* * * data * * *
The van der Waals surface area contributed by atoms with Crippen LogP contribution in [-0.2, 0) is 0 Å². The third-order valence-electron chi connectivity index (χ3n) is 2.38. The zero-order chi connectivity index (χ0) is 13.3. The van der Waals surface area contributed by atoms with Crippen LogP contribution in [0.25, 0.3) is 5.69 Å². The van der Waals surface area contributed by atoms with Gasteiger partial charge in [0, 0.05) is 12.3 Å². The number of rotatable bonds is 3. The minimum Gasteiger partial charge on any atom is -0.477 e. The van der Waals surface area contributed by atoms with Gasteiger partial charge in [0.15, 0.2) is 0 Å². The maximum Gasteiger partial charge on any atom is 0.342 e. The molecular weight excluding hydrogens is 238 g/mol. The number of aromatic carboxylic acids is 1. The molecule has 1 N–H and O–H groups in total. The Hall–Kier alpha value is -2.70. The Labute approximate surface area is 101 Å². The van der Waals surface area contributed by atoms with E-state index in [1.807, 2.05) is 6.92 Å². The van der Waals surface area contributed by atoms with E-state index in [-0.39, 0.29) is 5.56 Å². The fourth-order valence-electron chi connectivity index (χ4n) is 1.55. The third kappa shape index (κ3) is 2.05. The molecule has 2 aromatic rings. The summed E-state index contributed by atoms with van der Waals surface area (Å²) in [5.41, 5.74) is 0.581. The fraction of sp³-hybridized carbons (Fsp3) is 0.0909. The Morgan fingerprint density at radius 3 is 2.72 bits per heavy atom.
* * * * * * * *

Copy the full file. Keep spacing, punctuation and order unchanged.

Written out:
The van der Waals surface area contributed by atoms with Crippen LogP contribution in [-0.2, 0) is 0 Å². The third-order valence-electron chi connectivity index (χ3n) is 2.38. The zero-order chi connectivity index (χ0) is 13.3. The van der Waals surface area contributed by atoms with Crippen LogP contribution in [0.25, 0.3) is 5.69 Å². The van der Waals surface area contributed by atoms with Gasteiger partial charge in [0, 0.05) is 12.3 Å². The number of rotatable bonds is 3. The minimum Gasteiger partial charge on any atom is -0.477 e. The van der Waals surface area contributed by atoms with Gasteiger partial charge in [0.15, 0.2) is 0 Å². The maximum Gasteiger partial charge on any atom is 0.342 e. The molecular weight excluding hydrogens is 238 g/mol. The number of aromatic carboxylic acids is 1. The molecule has 1 N–H and O–H groups in total. The Hall–Kier alpha value is -2.70. The Labute approximate surface area is 101 Å². The van der Waals surface area contributed by atoms with E-state index in [1.807, 2.05) is 6.92 Å². The van der Waals surface area contributed by atoms with E-state index in [-0.39, 0.29) is 5.56 Å². The fourth-order valence-electron chi connectivity index (χ4n) is 1.55. The third kappa shape index (κ3) is 2.05. The molecule has 2 aromatic rings. The summed E-state index contributed by atoms with van der Waals surface area (Å²) in [5.41, 5.74) is 0.581. The fraction of sp³-hybridized carbons (Fsp3) is 0.0909. The Morgan fingerprint density at radius 3 is 2.72 bits per heavy atom.